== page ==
Showing Kids How to See

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As we seek to educate our children well under the classical Christian model, we can eventually come to the general sense that we're doing something different and good but be unable to say exactly how it is different.  And while "being different" should never be the basis of an educational model, we must always be able to articulate the basis of our children's education as in Christ -- and Christ is gloriously different from our fallen world.

Classical Christian education is different as it very simply teaches Christ as the foundation of all subjects -- not just an add-on -- and this means that we are able to take meaningful joy in all things.  All things are his gifts to us.  The result is a rich joy that goes all the way down, does not ring hollow, and allows us to truly see.

Seeing, particularly with wide-eyed wonder, is so important for children.  This is one of the main things we're after at ACA as a classical Christian school: to show our children how to see.  Show them how to name things (as Adam did).  Show them how to enjoy things (as God does).  Show them how to love.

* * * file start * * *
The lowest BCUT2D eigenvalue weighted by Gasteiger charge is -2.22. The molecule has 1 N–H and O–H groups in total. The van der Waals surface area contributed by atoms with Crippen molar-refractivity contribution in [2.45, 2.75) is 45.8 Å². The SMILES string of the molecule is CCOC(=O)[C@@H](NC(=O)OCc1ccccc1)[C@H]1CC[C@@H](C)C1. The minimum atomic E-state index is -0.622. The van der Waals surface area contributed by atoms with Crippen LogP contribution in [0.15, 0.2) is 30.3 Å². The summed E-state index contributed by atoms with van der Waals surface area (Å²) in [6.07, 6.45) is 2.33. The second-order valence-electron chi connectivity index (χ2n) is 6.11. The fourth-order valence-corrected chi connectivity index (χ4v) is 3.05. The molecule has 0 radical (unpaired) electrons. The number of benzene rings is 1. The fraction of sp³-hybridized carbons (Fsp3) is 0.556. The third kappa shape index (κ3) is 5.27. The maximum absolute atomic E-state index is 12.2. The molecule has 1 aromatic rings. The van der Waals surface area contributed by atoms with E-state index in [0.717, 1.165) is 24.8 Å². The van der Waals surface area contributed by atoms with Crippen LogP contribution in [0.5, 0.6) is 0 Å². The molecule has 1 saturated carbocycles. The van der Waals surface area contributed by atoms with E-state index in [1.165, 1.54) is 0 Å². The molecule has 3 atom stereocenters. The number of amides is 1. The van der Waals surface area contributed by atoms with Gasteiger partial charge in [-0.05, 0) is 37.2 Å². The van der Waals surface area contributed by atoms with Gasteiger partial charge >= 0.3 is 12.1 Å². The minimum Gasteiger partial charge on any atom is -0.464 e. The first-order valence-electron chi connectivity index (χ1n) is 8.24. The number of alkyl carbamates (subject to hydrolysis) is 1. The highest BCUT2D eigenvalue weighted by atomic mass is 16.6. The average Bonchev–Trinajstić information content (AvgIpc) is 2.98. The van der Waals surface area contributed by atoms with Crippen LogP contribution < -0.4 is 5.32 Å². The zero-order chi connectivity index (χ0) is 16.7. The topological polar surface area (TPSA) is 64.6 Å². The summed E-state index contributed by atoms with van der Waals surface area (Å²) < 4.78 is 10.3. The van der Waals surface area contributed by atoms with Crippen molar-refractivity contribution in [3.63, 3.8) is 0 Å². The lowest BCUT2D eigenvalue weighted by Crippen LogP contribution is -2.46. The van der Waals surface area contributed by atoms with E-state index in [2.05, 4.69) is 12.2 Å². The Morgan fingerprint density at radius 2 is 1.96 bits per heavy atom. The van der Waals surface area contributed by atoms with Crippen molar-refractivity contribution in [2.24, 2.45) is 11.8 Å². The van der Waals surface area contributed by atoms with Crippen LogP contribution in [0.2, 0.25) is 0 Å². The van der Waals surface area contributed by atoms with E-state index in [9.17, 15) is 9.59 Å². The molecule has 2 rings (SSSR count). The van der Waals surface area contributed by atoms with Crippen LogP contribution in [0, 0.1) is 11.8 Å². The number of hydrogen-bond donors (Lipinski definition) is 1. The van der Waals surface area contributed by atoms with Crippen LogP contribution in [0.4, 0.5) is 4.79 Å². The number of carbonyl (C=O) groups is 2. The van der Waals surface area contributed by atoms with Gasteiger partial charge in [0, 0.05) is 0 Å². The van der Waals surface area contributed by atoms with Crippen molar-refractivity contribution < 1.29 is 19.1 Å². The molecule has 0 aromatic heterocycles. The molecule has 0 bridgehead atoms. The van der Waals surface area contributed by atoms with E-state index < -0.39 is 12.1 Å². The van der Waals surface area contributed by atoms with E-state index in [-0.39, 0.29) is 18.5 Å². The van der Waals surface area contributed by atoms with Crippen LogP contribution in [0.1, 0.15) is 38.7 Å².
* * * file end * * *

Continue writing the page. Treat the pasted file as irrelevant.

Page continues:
Man by nature tends to criticize and dislike because of our sin; God always loves.  Think of it this way: in the Garden of Eden, there was a single tree of "No", and thousands of trees of "Yes".  In other words, God loves to say Yes to us, and that is how we should be toward our students. We give them learning as gifts.  We teach them the quadratic formula as information, but we teach it more importantly as beauty that reflects God's orderly character.  We teach them the anatomy of insects as information that reflects God's love of artistry.  In short, we teach our students to notice, to see, to laugh, and to give thanks.

As we walk through our children's lives together as both educators and parents, let's help them to love God's world by showing them how.  Let's practice seeing God's love of beauty in all life's details so that they will look outward with thanks, not inward with selfishness.  Above all, let's thank him for the profound gift of kids who will, if we are faithful, rise up and call us blessed (Prov. 31:28).

Grace and Peace, Nate Ahern